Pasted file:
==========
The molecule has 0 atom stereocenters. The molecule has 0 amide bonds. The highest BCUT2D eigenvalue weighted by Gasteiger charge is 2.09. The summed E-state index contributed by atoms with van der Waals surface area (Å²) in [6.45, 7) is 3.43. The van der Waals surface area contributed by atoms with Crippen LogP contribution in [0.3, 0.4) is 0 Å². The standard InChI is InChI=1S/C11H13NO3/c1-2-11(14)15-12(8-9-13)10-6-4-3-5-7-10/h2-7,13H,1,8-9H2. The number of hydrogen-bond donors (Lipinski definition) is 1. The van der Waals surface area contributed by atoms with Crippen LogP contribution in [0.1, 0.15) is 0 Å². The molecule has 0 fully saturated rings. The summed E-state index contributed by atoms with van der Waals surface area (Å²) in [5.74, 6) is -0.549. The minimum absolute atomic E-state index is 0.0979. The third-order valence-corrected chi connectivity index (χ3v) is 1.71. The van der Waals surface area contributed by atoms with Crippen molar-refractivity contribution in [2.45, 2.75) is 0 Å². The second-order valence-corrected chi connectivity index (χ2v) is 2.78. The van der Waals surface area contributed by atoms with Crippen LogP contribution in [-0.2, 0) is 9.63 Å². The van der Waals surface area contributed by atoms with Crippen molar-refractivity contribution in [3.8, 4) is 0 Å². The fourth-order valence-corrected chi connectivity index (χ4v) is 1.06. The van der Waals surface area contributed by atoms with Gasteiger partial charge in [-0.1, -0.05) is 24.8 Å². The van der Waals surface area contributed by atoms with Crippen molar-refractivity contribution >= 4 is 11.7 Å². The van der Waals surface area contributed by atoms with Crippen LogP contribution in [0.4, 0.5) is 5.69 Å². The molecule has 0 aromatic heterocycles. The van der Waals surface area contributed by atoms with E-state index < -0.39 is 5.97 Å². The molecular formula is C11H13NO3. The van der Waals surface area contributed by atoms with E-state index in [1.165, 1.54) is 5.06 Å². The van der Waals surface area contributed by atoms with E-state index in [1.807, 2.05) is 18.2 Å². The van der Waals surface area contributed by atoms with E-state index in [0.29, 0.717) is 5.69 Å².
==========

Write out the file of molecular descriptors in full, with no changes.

The molecule has 0 atom stereocenters. The molecule has 0 amide bonds. The highest BCUT2D eigenvalue weighted by Gasteiger charge is 2.09. The summed E-state index contributed by atoms with van der Waals surface area (Å²) in [6.45, 7) is 3.43. The van der Waals surface area contributed by atoms with Crippen LogP contribution in [0.3, 0.4) is 0 Å². The standard InChI is InChI=1S/C11H13NO3/c1-2-11(14)15-12(8-9-13)10-6-4-3-5-7-10/h2-7,13H,1,8-9H2. The number of hydrogen-bond donors (Lipinski definition) is 1. The van der Waals surface area contributed by atoms with Crippen LogP contribution in [0.1, 0.15) is 0 Å². The molecule has 0 fully saturated rings. The summed E-state index contributed by atoms with van der Waals surface area (Å²) in [5.74, 6) is -0.549. The minimum absolute atomic E-state index is 0.0979. The third-order valence-corrected chi connectivity index (χ3v) is 1.71. The van der Waals surface area contributed by atoms with Crippen molar-refractivity contribution in [2.45, 2.75) is 0 Å². The second-order valence-corrected chi connectivity index (χ2v) is 2.78. The van der Waals surface area contributed by atoms with Crippen LogP contribution in [-0.2, 0) is 9.63 Å². The van der Waals surface area contributed by atoms with Crippen molar-refractivity contribution in [3.8, 4) is 0 Å². The fourth-order valence-corrected chi connectivity index (χ4v) is 1.06. The van der Waals surface area contributed by atoms with Gasteiger partial charge in [-0.1, -0.05) is 24.8 Å². The van der Waals surface area contributed by atoms with Crippen molar-refractivity contribution >= 4 is 11.7 Å². The van der Waals surface area contributed by atoms with Crippen LogP contribution in [0.4, 0.5) is 5.69 Å². The molecule has 0 aromatic heterocycles. The van der Waals surface area contributed by atoms with E-state index < -0.39 is 5.97 Å². The molecular formula is C11H13NO3. The van der Waals surface area contributed by atoms with E-state index in [1.165, 1.54) is 5.06 Å². The van der Waals surface area contributed by atoms with E-state index in [1.807, 2.05) is 18.2 Å². The van der Waals surface area contributed by atoms with E-state index in [0.29, 0.717) is 5.69 Å².